Northwest Arkansas Times from Fayetteville, Arkansas on July 6, 1974 · Page 4
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July 6, 1974

Northwest Arkansas Times from Fayetteville, Arkansas · Page 4

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Fayetteville, Arkansas
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Saturday, July 6, 1974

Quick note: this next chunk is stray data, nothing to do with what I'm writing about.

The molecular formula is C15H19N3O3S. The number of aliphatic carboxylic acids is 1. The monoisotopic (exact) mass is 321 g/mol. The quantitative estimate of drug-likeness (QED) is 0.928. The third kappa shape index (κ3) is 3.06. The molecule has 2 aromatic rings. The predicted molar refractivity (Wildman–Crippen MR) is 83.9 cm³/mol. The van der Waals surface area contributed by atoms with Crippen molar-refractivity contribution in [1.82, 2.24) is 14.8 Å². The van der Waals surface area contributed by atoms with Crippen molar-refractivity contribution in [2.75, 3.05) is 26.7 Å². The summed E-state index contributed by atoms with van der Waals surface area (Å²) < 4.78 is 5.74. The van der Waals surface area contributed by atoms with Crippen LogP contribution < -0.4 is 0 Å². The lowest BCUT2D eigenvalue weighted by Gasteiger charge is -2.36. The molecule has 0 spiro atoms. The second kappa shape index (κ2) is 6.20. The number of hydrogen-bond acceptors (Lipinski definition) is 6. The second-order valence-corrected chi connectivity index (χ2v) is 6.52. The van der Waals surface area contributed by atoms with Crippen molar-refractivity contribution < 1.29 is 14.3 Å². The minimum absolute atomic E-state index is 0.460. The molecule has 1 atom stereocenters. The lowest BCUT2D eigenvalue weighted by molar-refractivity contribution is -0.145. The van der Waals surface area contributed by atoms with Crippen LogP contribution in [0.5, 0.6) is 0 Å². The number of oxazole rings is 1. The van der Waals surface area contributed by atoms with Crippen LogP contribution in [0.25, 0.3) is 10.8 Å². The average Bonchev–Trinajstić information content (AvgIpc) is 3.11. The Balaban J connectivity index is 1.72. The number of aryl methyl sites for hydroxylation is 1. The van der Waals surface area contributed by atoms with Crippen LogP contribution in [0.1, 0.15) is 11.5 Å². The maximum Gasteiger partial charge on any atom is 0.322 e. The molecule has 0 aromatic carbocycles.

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j^ortljtucst Arkansas Editorial-Opinion Page The Public Interest Is The First Concern O/ This Newspaper 4 « SATURDAY, JULY 6, 1974 Two Who Wouldn't Give In .' By JACK ANDERSON ' WASHINGTON -- President 'Nixon's top aide, H. R. Haldeman, ordered tax audits on a s dozen White House targets, but the Treasury official assigned the hatchet job ripped up the list in revulsion. In passing on the order for .the audit, which would have ".violated Internal Revenue Service rules, Haldeman stated or implied he was acting on President Nixon's personal orders, according to then White House 'aide Clark Mollenhoff. : "Either Haldeman told me 1 the President wanted (the -'audits) done or that was the implication," said Mollenhoff, a vpulitzer prize-winning reporter. "I was just the conduit." he 'said. As Mollenhoff remembers it. Haldeman called him in March ; or April 1970, and informed him he would be getting a list of names on which a "routine examination--or audit" was to be done. Shortly thereafter, either Hal'-. deman himself or the late Murray Chotiner, also a White House aide, delivered the list of abou.t a dozen names. Molten-' : hoff had made a few tax inquiries at IRS btfpre, but he told us tiiat "this time, it was one of those things when there was sbmethin gdifferent. Nevertheless, he forwar4ed the names to IRS Commissioner" Randolph Thrower with a request that they be examined. Thrower told us that if the last had. been backed u pwith specific data, he would have sent it to the field as he is required to do. But, he said, "I certainly did not want to do it," with only a list of handpicked targets. In milder, but final words, he told Mollenhoff he wouldn't go through with the deal, and backed It up with a memo. Far from slacking off, the While House tried a second approach.* This time, Chotiner was. the "conduit" to Treasury. Ironically, his own income taxes had been relentlessly audited during the two previous Democratic administrations. But Chotiner summoned the Treasury Department's highly respected · law enforcement director, Martin Pollner, to the White House. "I got this call that he wanted to speak to me," recalled Pollner, now a New York lawyer. "He told me, 'if it's'possible as a public service (since) anyone can be audited, these are people I suggest.' " Without further ado, Chotiner produced an envelope and Critical States Of Wheat Heavy spring rains and a smaller than-predicted winter wheat crop forced the Agriculture Department on June 24 to reduce its estimate of the 1974 wheat harvest by some 17 million bushels. Production estimates may be pulled down even further on Thursday, July 11, when the department releases its first report on the harvest in the spring wheat states. These four states--North Dakota, Minnesota, Montana an dSoutti Dakota--grow one-quarter of the nation's wheat. The current level of. U.S. reserves is a. source of concern to food analysts around the world. Henry Labouisse, executive director of the United Nations Children's Fund, said In May that the threat of severe malnutrition now facts 400 million to 500 million children in the poorer countries. And the U.N.'s Food and Agriculture Organization, in a report prepared for the"^World Food Conference to be held in Rome next November, said that the world food situation is "more difficult and uncertain than at any time since the years following the devastation of the Second World War." So tfhis year's wheat crop in: the United States may well affect the survival of millions of people overseas. From Our Files; How Time Flies] handed it to Pollner. In it were about a dozen names typed on paper with no letterhead. "I felt it was an improper /approach," Pollner said, explaining his distress.. Yet, he was also aware of the dangers of refusing White House orders. .'Badly shaken, he left Chotiner to return to his own office just across the street. But once outside of Chotiner's sight his resolve hardened. He took out the list and "I ripped it up and threw it away," as best he recalls in a trash can near the White House. Still, the White House was determined. Chotiner called Pollner at least twice to .rtmind him of the audits. Pollner said he fended Chotiner off by saying, "I've got a couple of other things I'm doing." While neither Mollenhoff nor Pollner say they can remember the names, Thrower, reached by my associate Les Whitten in Atlanta, says he recollects they (were definitely not names ' of administration figures simply - being checked out. Both Mollenhoff and Thrower have given their stories to Watergate investigators but Pollner told us they have never contacted him. "I'd as soon it was never mentioed," he sighed. Chotiner made his peace with Watergate sleuths last December, a few weeks before he was killed in an auto accident, He confided to them that he had been given "a list of people with a requtst to perform tax audits on these persons." Ghoti- ner said he passed on "this list of 10 or 12 names (to) Mollenhoff and to Martin Pollner." . Footnote:-Haldeman could not be reached, and the While House has denied the President personally tried to misuse the IRS. However, in a previously reported incident. While House counsel John 'Dean attempted ; to get then IRS Commissioner Johnnie Walters to audit White House "enemies." He, too, balked. 10 YEARS AGO David Pyles. a resident of Wesley, yesterday shot snd kilted a bobcat on his farm, about 3.5 miles from Wesley. so VEARS AGO Only the best of luck averted a serious accident last night when a Ford car driven by Earl Coe and Merrill Poik crashed into the big 20-ton steel concrete mixer of the Moreno-Burkham Construction Company on West Dickson Street at its Jntersec- TOO YEARS AGO Commencement Week Con- .cert given at University Hall, Tuesday evening in charge of Prof. Botefuhr, was decidedly v the best entertainment the Professor has yet given us. The Pyles, an employe at the Uni-' versity, said the bobcat may have on. th "somthing" that had been killing his chickens. tion with Arkansas Avenue. The trial of Alfred Robinson, charged with abandoning his wife and two small children, scheduled for today, has been continued indefinitely due to the failure of Mrs. Robinson, the prosecuting witness, to appear. selections were of the highest order and from he most celebrated authors, and were rendered in excellent taste by the young ladies. . composing the music class. POWER PLAY -- At a time when .the power industry is most in need of strong regulation. President Nixon has named a minor, Watergate figure as one of its federal regulators. He. is Dan Kingsley, a former White House personnel chief still on the White" House staff. He was nominated to replace Federal Power Commissioner Albert Brooke. The Serrate Commerce Corn- · mittee. when it looks into the nomination, is certain to. ques- "tion Kingsley about his role in the notorious -"Responsiveness" program set un bv political plotters John Mitchell, H.R. HnMeman and Fred Malek. "Responsiveness" was a fancy name for using the entire m a c h i n e r y . o f government, including grants and oatronase. to drum up political support for President Nixon. The snecial · prosecutor's office is now inves- iipitinrr it. Confidential mcmos reveal that Kingsley. whilo not a knv fiffure. cooperated willingly .with fhe scheme. Two of his staffers were busy henchmen f"r "Responsiveness." nnd Kintjslev carried out several project"! for the Mitchell-Hnlde- man Malek f.roiko.' In an agonized talk with us. Kin^sl^v said ho had Hone no more than any presidential subordinate wo"'d rln. "I am my own man,' Kingsley said. From. The Readers Viewpoint Postscript To the Editor: Admittedly, one reason for my quick departure from Arkansas the day after the Dem. primary was deep distress, bor- · dering upon disgust, at the Bumpers landslide defeat of Bill Fulbright. The other reason was a too-long deferred check-up at the Mayo Clinic, and visit to see my children and grandchildren in Ohio, later extended to the World Fair at Spokane, Glacier - Yellowstone - Grand Tcton-Park Complex, and a visit with family in Texas. " A c t u a l l y , although thus missing the mainstream of postmortems in the media here -the mourning, the gloating, and the Monday morning ; quarter; hacking "-- a sizeable residue seemed to have accumulated in the .mass of mail awaiting, and in telephone calls and conversations since my return. My apologies for thus personalizing, though the circumstances and what will follow seem to justify it. My friends may welcome it, some others having hoped that .this time others may, be disappointed, Thomas was gone for good. Which leads to the main point:. How could Bill Fulbright's home-town-University a r e a desert him in the fiasco of defeat, much less so many seemingly join, in the gloating over, the tesult? I search in vain for any rational explanation. But. any who hope or believe that .they have ended the Fulbright career are deluding themselves, and had best brace their egos for a rude shock, a bitter disappointment. In a distinct way, the Fulbright ability, genius, learning, tangible achievements, and great wisdom, always have . Seen .like the proverbial "pearls ..before .swine" here .and throughout the' ' : Sbiith, especially. But that great heart, : power 7. andl.,wisdom, .though deprived of a valuable forum at the most inopportune possible time, for humanity, now are freed from confinements and restrictions of public officialdom, and are limited ;only by the conscience and high sense of public duty (which characterize Bill always) perhaps for the very first time in his long and distinguished career. Thus the Fulbright star, -brilliant always, now is freed to" move on up to a'.zenith of service to freedom and welfare of his people and all mankind, ' i n actuality as well as histo'ric- .ally. Undoubtedly, always basically and fundamentally the teacher-education advocate of reason, and now perhaps the best qualified one yet alive, he will be impelled to operate in that area, speaking, lecturing, writing, advising, counselling, challenging, arguing -- all in response to endless demands, invitations, pleas. More than most. Bill Ful' .bright certainly would be en. titled to rest upon his laurels, . basking in the glow of nearly universal admiration. But that is not his nature, now nor ever -- especially with that superbly conditioned body, mind, and . ''."spirit, "and that burning desire .- to .enlighten and improve, not always appreciated but always there..always. Already thousands of Fulbright's students and admirers, young and old, are would-be emulators (Our own brilliant Bill Clinton, Democrat nominee for Congress, is a shining example). Now there will be others, swelling, thousands, everywhere, at home and . abroad, striving to leaven that massive ignorance and super- superstition which is the bane of all, mankind, indeed some of them worse even than us "pore ole arkies! But whatever Bill Fulbright decides upon -- I've not had the opportunity to ask him -it will be in the Fulbright tradition and State. Nation, and World will share the 'benefits. Reuben R. Thomas Fayetteville Gerry Ford's Soapbox Special ...For love Of The Sport? By MARY COSTELLO Editorial Research Reports WASHINGTON -- Professional team sports is a multi-billion dollar business. In recent years, spectators have spent well over ' $500 million annually for tickets to pro football, baseball, basketball and hockey games. Television has chipped in several hundred million more, team franchises are being sold for as much as 20 million and professional superstars are signing contracts for over $200,000 a year. Despite the apparent Uic.ra- tiveness of the pro sports industry, discontent among owners, players, fans and the general public is growing. Owners typically complain that they are fortunate to break even. Ticket sales and television revenues have not kept pace with i!ie inflationary cost of players' and office employees' salaries, travel, food and equipment. There is just not enough money, they argue, to support the large number of major pro teams: now 28 in the National Football League (NFL), 12 :n the World Football .League (WFL), 12 in baseball's National League and 12 in the American League, 18 in the National Basketball Association (NBA) and 10 in the American Basketball Assocaition (ABA),. 20 in the National Hockey League (NHL) and 12 in the World Hockey League (WHL), 15 in the North American Soccir League and 16 in the new World Team Tennis (WTT) League. Since professional teams, except for the few that are publicly owned, are not required to make any public disclosure of their profits, there is almost no way of knowing how lucrative team r ownership is. But even if half of all pro teams were losing money, owners of these - frachise fees can be deducted and wealthy team owners can apply .their losses against their personal or corporate income, thereby reducing their taxes. PLAYER -- WHO tend to scoff at owners' claims of near pauperism -^ are increasing their demands for higher salaries and better working conditions, the NFL Players Assoc- · ciation has placed a lengthy list of salary and "freedom" demands before the league's management Council and is threatening a July 1 strike if they are not met. Team owners claim that the salary demands would cost them more than S100 million and that the freedom demands tre "anarchy issues" which would prove much more ' expensive in the long run. Edward R. Garvey. executive director of the players association, replies: "We think the laws of supply and demand should rule as they do in other businesses. We call it free enterprise, which I guess is a startling concept of the owners." In the event of a strike, the players association says it will set up picket lines and. try to prevent rookies and free agents from' reporting to NFL teams. The associaton also plans to send veterans to each rookie training camp to persuade the new recruits not to cooperate with the owners. Other professional athletes are making similar demands. The team an'J league proliferation in recent years, by increasing the competition for players, has abliged owners to offer more to the players they recruit. However, many observers are wondering how many new franchises can be added and how many new leagues can be established before the whole professional sports tructure collapses. Two Brookings Institu- tion economists, Roger C. Noll and Benjamin A. Okner, argua that overextension has led several basketball and baseball teams to the brink of bankruptcy. Radio, and particularly television, money lias been a vital element in teams ana leagues proliferation. This 'revenue, which accounts for almost a third of all professional sports income, is essential to the survival of most teams. But there are those who believe that the televised pro sports market may - be close to saturation. NFL Commissioner Pete Rozelle acknowledged in an interview that "in television revenue, I would not expect to stfl the dramatic tscalation in the next decade that we have had in the last 10 or 12 years." THERE IS SOME indication that fans and the public are fed up, not only with the large dose of professional sporting viewing they receive but with the skyrocketing cobt of tickets the games and the. greed of -players who demand-siz-figuro salaries, plus enormous fringe benefits. The price of admission to NFL games is 'now .close to $10 per person, leading' to predictions that attendance at pro football games will becoma limited to the middle and upper classes. As William P. Lineberry pointed out in the Business of Sports (1973), the increasingly commercial orientation of professional sports has left the public wondering: "When all fia hustling is sei aside, when the commercial trappings and gimmicks are stripped away, when all the dollars have bean divided, distributed and pocketed, is there any love for the sport itself left, either on the field or in the stands?" Arkansas Editors Comment On The Jones Ouster, Taxes And The Legislature PINE BLUFF COMMERCIAL The state Senate is appropriating $100,000 to decide whether someone found guilty of a felony qualifies for a seat in that body. Specifically, whether sate Senator Mutt Jones is still qualified to be state Senator Mutt Jones after having been found guilty of two counts' of income tax evasion and two more of filing false income tax returns. ' Somehow, that question never occurred to us as the kind that would drive even the Arkansas legislature to consult a Cardozo, let tlone to convent a wellrap- pointed court of uncommon pleas. THE TAXPAYERS can hope the senators won't spend this much, but it'll lake some money to do it up the way the senators have decided -- with "an impartial jurist of recognized ability" and a special counsel to advise the Senate. It's the kind of attention and payroll that not even the federal legislature summoned for cases like that of Adam Clayton Powell and Tom Dodd. There already has been a trial in this case --more than one, as we recall -- and there is a perfectly decipherable attorney general's opinion available for those seeking counsel. Why all the makings of a show trial? At the rate the Senate is organizing, the taxpayers will b« lucky if the appropriation doesn't include simultaneous translator!. IN THE MEANTIME, Mutt Jon :s is allowed to sit and voU on measure after measure, Just as he was during the last se- sion. The question of his qualifications will be put off till the end of the session -- another example of putting last that which should have been first. Those who question the fuss are told that this is all very complicated, involving questions of constitutionalism, un- precedentalism and skingame- ism. It's kind of explanation that would have done right by De Kingfish if Amos 'n' Andy were still allowed on the air in these ethnically sanitized times. What the state Senate needs to show is a higher regard for simple law and a lot less regard for lawyering. ARKANSAS FARM BUREAU Land use regulations are not new in this nation. As early as 1692 the Massachusetts Bay Colony passed a law forbidding nuisance industries in certain districts. In the early 1900's New York, Boston, Los Angeles and Washington, D. C., adopted rudimentary ordinances for building heights, fire districts and land use. Local "zoning," as it came to be known, provided a wide range of regulatory options, plus a process to achieve public consensus. After the Supreme Court gave Its blessing to "local zoning" in 1926, the.Issue became "what kind of regulation and where" rather than should there be any regulation. Only in the interest of protecting the public's "health and safety" were landowners' property right* allowed to. be restricted. The extensions of land use regulations to control all development including rural and agricultural' lands is a broadening of the "health and safety" principle. Proponents of this extension maintain that land use regulation is necessary for the conservation of resources and the control of environmental pollution. The theory of land use planning and regulation is to control the loss of agricultural lands to non-agricultural use and to reduce the adverse effects upon the environment resulting from uncoordinated developments in areas of critical environmnetal concern. Thus, the traditional American concept of land ownership and property rights is being challenged. It is labeled by some as the "quiet revolution" because the basic tools of change are new land use regulations. These regulations share one common theme: The demand to have increased public input into private land-use decisions. principle. We also support the right of peaceful protest. However, Dr. Cooper's actons in this instance were kept peaceful only by the common sense of the audience and by Rockefeller's calm reaction. There is a difference between dmon- stration and publicity-seeking disruption, and in our opinion, Dr. Cooper was engaged in the latter. The decision on Cooper's right to teach will, eventually be reached by the courts. Judg- emnl on his recent conduct is an individual' matter, and we deplore it. strangely quiet about Jones, whereas many of them were wild-eyed in their criticism of Agnew. HOT SPRINGS NEWS' The UALR professor who Is a member of the Progressive Labor Party managed to alienate even his staunchest supporters by interrupting a tribute to Winthrop Rockefeller with a demonstration directed against Nelson Rockefeller. As regular readers of this column know, we have consistently defended the principle of academic feedom and Dr. Cooper's right to teach under that YELLVILtE MT. ECHO Noticing in the news that the Arkansas Supreme Court is taking under advisement a recommendation for the disbarment of convicted felon, state Senator Guy H. (Mutt) Jones of Conway, this editor wonders why it's taking so long--where all the Arkansas nespapers editors and prominent persons are no\v, who were so outspoken in their criticism of and desire to get rid of former Vice President Agnew. Jones is a convicted felon, whereas Agnew was never convicted of anything. He pled "no contest," which is not an admission of guilt but simply a refusal to fight a charge, and there are many times when that is done even when one is not guilty. Possibly Agnew was guilty, but there is no doubt thst Jones is guilty. Yet the press and political leaders in the state are .MALVERN DAILY (RECORD While a surplus in state funds is certainly more satisfying than a shortage, we cannot see why Arkansas taxpayers should have been forced to fork up enough money to create a surplus that is expected to amount to $133 million or more this year. Nobody knows for sure at the moment just how great the surplus will be. Official estimates run from $128 million to $133 million. As we have commented numerous limes before, Arkansas taxpayers are being unnecessarily over-taxed. The (act shows up .quite plainly in the surplus that is expected. Example include the increases in state income tax and the gasoline tax -- both of which we opposed. Meanwhile, the "lame duck" legislature is being called into special session on June 24 to cut some hefty slices from the surplus pie. Some. 40 items on Governor Bumpers' tentative list for consideration will cost approximately $32 million. We wouldn't be a bit surprised that before the special session is over the surplus will be tapped for a great many more millions than that: A considerable portion of the anticipated $32 million will be for university and college construction, We woul dlike to hope that the General Assembly will take a very close look, indeed, at every institutional request ' for such funds. We hear too many reports of unnecessary construction on more than one tax-supported campus, or unwise constuction such as dormitories that cannot be filled while classrooms are overflowing with students. · What the legislature is obligated to do. but probably won't, is to consider means whereby stale taxes can be lowered. Certainly, the surplus will thus be reduced, but we see nothing bad about that whatever. In fact, it would be good. whittled, and unnecessary gfc vernmental programs,cut. Most of the foreign aid ought to go. The oil depletion allowance has not met the nation's energy needs an dought to be curtailed. The people themselves can help to control inflation by refusing to buy non-essential items which get too high in price. Demand still controls price. People also can put more emphasis on individual financial stability. But the real leadership must come from the federal government with a policy of financial restraint and a consistent, de- Icrmincd move toward a balanced budget. DUMAS CLARION Inflation, not Watergate, is the overriding concern of the American people. Thai's the reason that demands for fiscal restraint by the government are hitting a responsive public nerve these days. We are a long way from a balanced budget in this nation. The budget for fiscal 1975 beginning July 1 mirror a $11 billion deficit. But a start must be made somewhere. We cannot afford to wait and let the deficits pile up as the dollar grows more worthless. Part of the deficit is resulting from the energy crisis and the cost of overseas oil, hut we must not wait on fiscal restraint until the nalion is able to meet its own energy demands somewhere in the 1980s. The present, budget must b« McGEHEE TIMES At this writing, the special session of the Arkansas Legislature has not gotten around tothe two problems that have been hexing us for almost a year. Senator Guy "Mutt" Jones, a convicted felon, is still a state senator and apparently will be one until next January at least, when the regular session convenes. Dr. Grant Cooper, the self- a v o w e d Marxist history teacher, is still on the stata R ayroll and preaching the vio- :nt overthrow of the American Government. We sincerely hope that our legislators can gel around to those two problems in the special session, but if not, we implore them to take quick and immediate action on those two problems in the regular session in January,